Deuteronomy 6-8: Grace in Action
March 17, 2020
TODAY'S BIBLE READING:
The evangelistic thrust of Deuteronomy continues, laying to rest all the misconceptions that people still have of the Torah (that it is “legalistic”) and showing us clearly that the Law of God was given to a people who had been rescued, that grace forms a people who then obey the God who has so rescued them. The greatest commandment, then, as Jesus himself taught (Matt. 22:37; Mark 12:30; Luke 10:27), is love: “Hear O Israel: the LORD our God, the LORD is one. You shall love the LORD your God with all your heart and with all your soul and with all your might” (6:5). This command to love God above all is built upon the call to remember that this is the God who had rescued them: “when you eat and are full, then take care lest you forget the LORD, who brought you out of the land of Egypt, out of the house of slavery” (6:11-12).
In fact, this (rescue) is the very meaning of the Law: “When your son asks you in time to come, ‘What is the meaning of the testimonies and the statutes and the rules that the LORD our God has commanded you?’ then you shall say to your son, ‘We were Pharaoh’s slaves in Egypt. And the LORD brought us out of Egypt with a mighty hand” (6:20-21).
In chapter 7, they are then not to intermarry or do deals with the people of the land that they are being called to occupy (7:1-5). Again, we need remind ourselves that this people of God in the Old Testament were also an army and a theocracy: a connection between the “sword” and the “word” which the New Testament church does not have. But the essential principle of radical holiness remains. Idolatry is to be vigorously opposed. “For you are a people holy to the LORD your God. The LORD your God has chosen you to be a people for his treasured possession” (7:6).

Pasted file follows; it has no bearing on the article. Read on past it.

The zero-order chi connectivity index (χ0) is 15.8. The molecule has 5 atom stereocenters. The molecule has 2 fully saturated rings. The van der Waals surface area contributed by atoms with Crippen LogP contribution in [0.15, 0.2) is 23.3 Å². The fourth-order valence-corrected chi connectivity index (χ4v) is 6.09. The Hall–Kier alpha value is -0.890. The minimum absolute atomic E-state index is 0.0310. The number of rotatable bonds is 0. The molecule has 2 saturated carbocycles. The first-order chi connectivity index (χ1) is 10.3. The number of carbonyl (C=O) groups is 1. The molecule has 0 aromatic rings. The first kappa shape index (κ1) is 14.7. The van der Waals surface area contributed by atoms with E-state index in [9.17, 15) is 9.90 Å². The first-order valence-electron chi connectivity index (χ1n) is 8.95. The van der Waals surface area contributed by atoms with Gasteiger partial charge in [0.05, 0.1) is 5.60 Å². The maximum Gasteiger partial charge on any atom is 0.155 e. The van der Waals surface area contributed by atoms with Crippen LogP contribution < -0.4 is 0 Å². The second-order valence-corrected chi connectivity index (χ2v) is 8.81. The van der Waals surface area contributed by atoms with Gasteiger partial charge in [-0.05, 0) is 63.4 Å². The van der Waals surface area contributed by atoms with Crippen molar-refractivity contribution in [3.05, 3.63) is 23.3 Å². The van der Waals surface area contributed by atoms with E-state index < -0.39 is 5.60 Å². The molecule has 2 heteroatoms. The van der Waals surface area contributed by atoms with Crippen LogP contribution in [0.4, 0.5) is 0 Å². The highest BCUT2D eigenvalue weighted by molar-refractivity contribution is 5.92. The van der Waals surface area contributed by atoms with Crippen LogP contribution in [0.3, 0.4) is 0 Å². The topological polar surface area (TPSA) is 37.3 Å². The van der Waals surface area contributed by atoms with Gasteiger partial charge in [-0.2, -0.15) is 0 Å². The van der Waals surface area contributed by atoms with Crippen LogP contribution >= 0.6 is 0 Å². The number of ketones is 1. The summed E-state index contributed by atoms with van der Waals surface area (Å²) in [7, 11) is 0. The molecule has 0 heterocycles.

In case they think there was anything special about them that made God choose them, Moses reminds them that their election was based upon God’s love (not on their goodness or vitality or numbers of people) (7:6-7). “It was not because you were more in number than any other people that the LORD set his love on you and chose you, for you were the fewest of all peoples, but it is because the Lord loves you” (7:7-8).
This love does not mean that God is a wimp or plays favorites. They are to be vigorous in their holiness and realize that if they turn their backs on God and his commands, there will be serious consequences (7:10). They are to keep obeying God, taking conquest of the land, not fearing the people in front of them, remembering how God rescued them from Egypt (7:18), and therefore “You shall not be in dread of them, for the LORD your God is in your midst, a great and awesome God” (7:21). They are to remember their discipline in the wilderness (8:2). This “humbled” them (8:3) and taught them (as Jesus famously quoted in the wilderness himself, Matt. 4:4), “that man does not live by bread alone, but man lives by every word that comes from the mouth of the LORD” (8:3). They are to remember this discipline so that when things go well and they have prosperity, their heart is not lifted up (8:14) and they do not become proud, thinking they did it by their own strength (8:17-18). Their special status as elect, rescued and loved should not lead them to think they are above other people. If they turn from God and worship other gods, they, like the other nations, will also “perish” (8:19-20).
The message is clear: they are a rescued people, by God’s power; therefore, they are to be a holy people. Would you today commit, or recommit, your life to serve God with obedience because he has rescued you through his grace and power?
ABOUT THE AUTHOR
Josh Moody (Ph.D., University of Cambridge) is the senior pastor of College Church in Wheaton, IL., president and founder of God Centered Life Ministries, and author of several books including How the Bible Can Change Your Life and John 1-12 For You.
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